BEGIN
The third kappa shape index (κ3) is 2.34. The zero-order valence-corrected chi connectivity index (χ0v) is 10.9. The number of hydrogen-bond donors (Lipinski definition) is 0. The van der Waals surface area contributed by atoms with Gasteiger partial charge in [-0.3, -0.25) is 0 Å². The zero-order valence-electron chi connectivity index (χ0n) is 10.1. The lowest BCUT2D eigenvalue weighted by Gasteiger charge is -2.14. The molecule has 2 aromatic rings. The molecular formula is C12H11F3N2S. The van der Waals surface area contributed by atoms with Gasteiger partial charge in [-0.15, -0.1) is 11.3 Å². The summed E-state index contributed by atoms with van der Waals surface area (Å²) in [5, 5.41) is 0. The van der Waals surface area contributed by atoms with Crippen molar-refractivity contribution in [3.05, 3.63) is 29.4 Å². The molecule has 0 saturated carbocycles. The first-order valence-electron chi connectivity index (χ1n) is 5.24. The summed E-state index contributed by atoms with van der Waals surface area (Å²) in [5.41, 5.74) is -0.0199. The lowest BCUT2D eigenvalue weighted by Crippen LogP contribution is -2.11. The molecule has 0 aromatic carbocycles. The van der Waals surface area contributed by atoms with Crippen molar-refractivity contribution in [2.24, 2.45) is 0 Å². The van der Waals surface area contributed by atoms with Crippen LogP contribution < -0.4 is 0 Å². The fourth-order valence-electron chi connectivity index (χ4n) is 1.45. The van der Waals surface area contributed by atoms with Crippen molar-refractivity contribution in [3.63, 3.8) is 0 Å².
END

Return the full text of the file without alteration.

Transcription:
The third kappa shape index (κ3) is 2.34. The zero-order valence-corrected chi connectivity index (χ0v) is 10.9. The number of hydrogen-bond donors (Lipinski definition) is 0. The van der Waals surface area contributed by atoms with Gasteiger partial charge in [-0.3, -0.25) is 0 Å². The zero-order valence-electron chi connectivity index (χ0n) is 10.1. The lowest BCUT2D eigenvalue weighted by Gasteiger charge is -2.14. The molecule has 2 aromatic rings. The molecular formula is C12H11F3N2S. The van der Waals surface area contributed by atoms with Gasteiger partial charge in [-0.15, -0.1) is 11.3 Å². The summed E-state index contributed by atoms with van der Waals surface area (Å²) in [5, 5.41) is 0. The van der Waals surface area contributed by atoms with Crippen molar-refractivity contribution in [3.05, 3.63) is 29.4 Å². The molecule has 0 saturated carbocycles. The first-order valence-electron chi connectivity index (χ1n) is 5.24. The summed E-state index contributed by atoms with van der Waals surface area (Å²) in [5.41, 5.74) is -0.0199. The lowest BCUT2D eigenvalue weighted by Crippen LogP contribution is -2.11. The molecule has 0 aromatic carbocycles. The van der Waals surface area contributed by atoms with Crippen molar-refractivity contribution in [2.24, 2.45) is 0 Å². The van der Waals surface area contributed by atoms with Crippen LogP contribution < -0.4 is 0 Å². The fourth-order valence-electron chi connectivity index (χ4n) is 1.45. The van der Waals surface area contributed by atoms with Crippen molar-refractivity contribution in [3.63, 3.8) is 0 Å².